Eighty of North Carolina’s 100 counties are considered rural, understanding the definition to be a county in which the population density is less than 250 people per square mile. Our state has the second-largest rural population of any, just behind Texas. When many of us think rural, we immediately think agriculture and it is true that there are some 50,000 farms in our state, most of them small, with small revenues generated.
The first half of my life was lived east of I-95 and back in the 1980s I represented the region on both the state Economic Development Board and later the State Board of Transportation. I grew increasingly frustrated with our state’s economic developers, thinking them ineffective and perhaps even a little lazy for taking the easy way out, primarily locating businesses and industries in the Charlotte-Raleigh-Triad corridor. If they worked harder, I reasoned, they could convince these firms to come to the rural East or West, but every time I pled with developers to bring us jobs it set off a well-rehearsed and choreographed dance, in which each party knew their steps and performed them automatically. After my plea, the predictable response was always that no matter how good they were, our developers couldn’t force a company to locate where they didn’t want to go.
The next step in this waltz was my inquiry as to why these new businesses would not want to settle and live in a region so wonderful? This produced the recitation of rural problems, as true today as it was then. Despite conscientious efforts, rural areas still don’t have major road networks. Although we just approved the Atlantic Coast Pipeline, many will still be unable to afford costly hookups so as to have natural gas. The spottiness of healthcare is demonstrated by the fact that 20 of our counties have no pediatrician and three have no primary care doctors, leaving some residents having to drive as much as an hour for medical care. Drugs — especially opioids, meth and alcohol — are more serious problems in rural areas. Education outcomes are not on par with more prosperous urban neighbors; neither are cultural amenities. The lack of good jobs has forced people to migrate to find work. One-third of our counties have lost population in recent years. Additionally, too many rural areas don’t have high-speed broadband internet available.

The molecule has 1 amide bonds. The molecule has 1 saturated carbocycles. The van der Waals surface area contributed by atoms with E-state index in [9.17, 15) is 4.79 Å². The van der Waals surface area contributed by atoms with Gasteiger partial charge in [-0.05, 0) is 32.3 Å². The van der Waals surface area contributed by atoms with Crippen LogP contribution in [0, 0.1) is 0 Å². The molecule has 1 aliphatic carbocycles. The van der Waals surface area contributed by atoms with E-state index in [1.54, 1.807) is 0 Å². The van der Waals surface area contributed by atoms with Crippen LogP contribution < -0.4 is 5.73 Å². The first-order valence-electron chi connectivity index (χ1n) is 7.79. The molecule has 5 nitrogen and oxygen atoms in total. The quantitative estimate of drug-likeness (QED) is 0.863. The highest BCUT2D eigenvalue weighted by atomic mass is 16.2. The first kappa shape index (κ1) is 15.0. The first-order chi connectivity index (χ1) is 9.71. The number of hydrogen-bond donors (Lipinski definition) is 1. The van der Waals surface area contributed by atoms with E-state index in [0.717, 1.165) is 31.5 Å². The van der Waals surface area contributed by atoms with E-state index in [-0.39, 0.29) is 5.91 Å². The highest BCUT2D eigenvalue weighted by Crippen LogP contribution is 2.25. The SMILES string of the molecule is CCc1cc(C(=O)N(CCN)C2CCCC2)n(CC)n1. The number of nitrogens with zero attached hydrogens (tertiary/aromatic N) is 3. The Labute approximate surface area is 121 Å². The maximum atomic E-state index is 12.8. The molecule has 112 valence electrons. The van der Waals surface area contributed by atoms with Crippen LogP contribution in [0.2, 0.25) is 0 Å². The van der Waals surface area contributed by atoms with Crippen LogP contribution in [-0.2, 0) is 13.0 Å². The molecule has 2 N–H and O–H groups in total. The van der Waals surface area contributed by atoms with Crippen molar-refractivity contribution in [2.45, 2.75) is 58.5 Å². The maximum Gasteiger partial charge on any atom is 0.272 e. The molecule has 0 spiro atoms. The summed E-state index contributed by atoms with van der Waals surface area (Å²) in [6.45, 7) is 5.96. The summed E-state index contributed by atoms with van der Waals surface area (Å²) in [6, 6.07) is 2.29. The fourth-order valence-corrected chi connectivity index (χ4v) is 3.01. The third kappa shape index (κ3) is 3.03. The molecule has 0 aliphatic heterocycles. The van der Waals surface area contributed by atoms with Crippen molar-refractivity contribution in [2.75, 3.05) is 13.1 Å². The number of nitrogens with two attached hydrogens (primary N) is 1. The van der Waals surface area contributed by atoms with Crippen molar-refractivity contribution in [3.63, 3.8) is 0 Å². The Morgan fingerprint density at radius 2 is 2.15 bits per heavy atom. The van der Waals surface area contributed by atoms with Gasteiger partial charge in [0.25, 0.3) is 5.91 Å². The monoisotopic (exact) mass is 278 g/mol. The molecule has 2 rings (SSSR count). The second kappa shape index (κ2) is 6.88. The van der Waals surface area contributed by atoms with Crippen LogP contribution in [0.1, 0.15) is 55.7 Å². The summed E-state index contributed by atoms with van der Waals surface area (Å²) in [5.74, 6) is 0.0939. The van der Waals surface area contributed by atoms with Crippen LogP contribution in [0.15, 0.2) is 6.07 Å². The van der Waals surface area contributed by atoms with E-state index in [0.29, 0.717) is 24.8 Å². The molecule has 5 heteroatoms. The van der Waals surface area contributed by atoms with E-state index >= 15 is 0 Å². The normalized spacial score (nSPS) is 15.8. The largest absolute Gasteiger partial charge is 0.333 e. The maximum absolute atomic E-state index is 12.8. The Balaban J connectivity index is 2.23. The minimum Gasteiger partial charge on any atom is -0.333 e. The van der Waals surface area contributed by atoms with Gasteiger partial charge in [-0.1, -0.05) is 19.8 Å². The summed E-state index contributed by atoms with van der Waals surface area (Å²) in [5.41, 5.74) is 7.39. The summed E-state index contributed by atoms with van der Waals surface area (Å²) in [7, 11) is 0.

After these harangues, it felt like I was being told that my precious, darling baby was ugly.
We know the problems but haven’t found enough feasible solutions to them — but there is some good news. We are seeing 30-somethings moving back. Retirees, especially where adequate healthcare is available, are finding rural North Carolina a haven. Some communities are employing innovative solutions and, even though tobacco is no longer king, our agribusiness community is growing (pun intended) new crops and using new technologies.
Patrick Woodie, the chief apostle and head cheerleader with the Rural Center, is just completing a tour of all 80 rural counties and we are eager to learn his findings. Woodie cautions us that there is no silver bullet and the cavalry isn’t coming to save the day. It will take our collective creativity and determination to develop solutions, employing public, private and nonprofit sector participation. Each area’s solutions will be unique based on many factors.
Second only to healthcare, our growing rural crisis threatens our state’s future. We will never thrive so long as 80 percent of our state is suffering and an increasing percentage of state resources are required to provide mandated services. So the question is posed: What one thing could we do that would most positively impact rural North Carolina. Send us your suggestions to [email protected] Our next column will be devoted to that topic.
Tom Campbell is former assistant North Carolina State Treasurer and is creator/host of NC SPIN, a weekly statewide television discussion of NC issues that airs on UNC-TV. Contact him at www.ncspin.com.